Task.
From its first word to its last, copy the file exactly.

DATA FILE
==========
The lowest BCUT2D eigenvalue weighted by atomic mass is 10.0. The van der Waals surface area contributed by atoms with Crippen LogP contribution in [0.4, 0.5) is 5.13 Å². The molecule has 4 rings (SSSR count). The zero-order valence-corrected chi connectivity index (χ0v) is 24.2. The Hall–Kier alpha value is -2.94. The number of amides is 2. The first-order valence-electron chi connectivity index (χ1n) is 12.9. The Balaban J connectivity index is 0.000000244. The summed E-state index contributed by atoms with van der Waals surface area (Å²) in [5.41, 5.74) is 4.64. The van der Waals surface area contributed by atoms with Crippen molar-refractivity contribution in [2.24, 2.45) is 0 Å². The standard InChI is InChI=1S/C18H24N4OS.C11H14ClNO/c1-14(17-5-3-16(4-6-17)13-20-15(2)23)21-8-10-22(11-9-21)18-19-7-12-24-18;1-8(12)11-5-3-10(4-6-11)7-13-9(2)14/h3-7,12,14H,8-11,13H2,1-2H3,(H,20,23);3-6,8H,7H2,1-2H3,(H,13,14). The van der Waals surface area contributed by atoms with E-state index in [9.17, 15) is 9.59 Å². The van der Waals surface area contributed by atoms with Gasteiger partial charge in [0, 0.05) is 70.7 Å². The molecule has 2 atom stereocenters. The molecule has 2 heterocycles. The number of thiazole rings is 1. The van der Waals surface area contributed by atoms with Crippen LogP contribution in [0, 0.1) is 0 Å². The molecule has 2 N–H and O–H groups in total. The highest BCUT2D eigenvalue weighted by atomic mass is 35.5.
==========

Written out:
The lowest BCUT2D eigenvalue weighted by atomic mass is 10.0. The van der Waals surface area contributed by atoms with Crippen LogP contribution in [0.4, 0.5) is 5.13 Å². The molecule has 4 rings (SSSR count). The zero-order valence-corrected chi connectivity index (χ0v) is 24.2. The Hall–Kier alpha value is -2.94. The number of amides is 2. The first-order valence-electron chi connectivity index (χ1n) is 12.9. The Balaban J connectivity index is 0.000000244. The summed E-state index contributed by atoms with van der Waals surface area (Å²) in [5.41, 5.74) is 4.64. The van der Waals surface area contributed by atoms with Crippen molar-refractivity contribution in [2.24, 2.45) is 0 Å². The standard InChI is InChI=1S/C18H24N4OS.C11H14ClNO/c1-14(17-5-3-16(4-6-17)13-20-15(2)23)21-8-10-22(11-9-21)18-19-7-12-24-18;1-8(12)11-5-3-10(4-6-11)7-13-9(2)14/h3-7,12,14H,8-11,13H2,1-2H3,(H,20,23);3-6,8H,7H2,1-2H3,(H,13,14). The van der Waals surface area contributed by atoms with E-state index in [9.17, 15) is 9.59 Å². The van der Waals surface area contributed by atoms with Gasteiger partial charge in [0, 0.05) is 70.7 Å². The molecule has 2 atom stereocenters. The molecule has 2 heterocycles. The number of thiazole rings is 1. The van der Waals surface area contributed by atoms with Crippen LogP contribution in [0, 0.1) is 0 Å². The molecule has 2 N–H and O–H groups in total. The highest BCUT2D eigenvalue weighted by atomic mass is 35.5.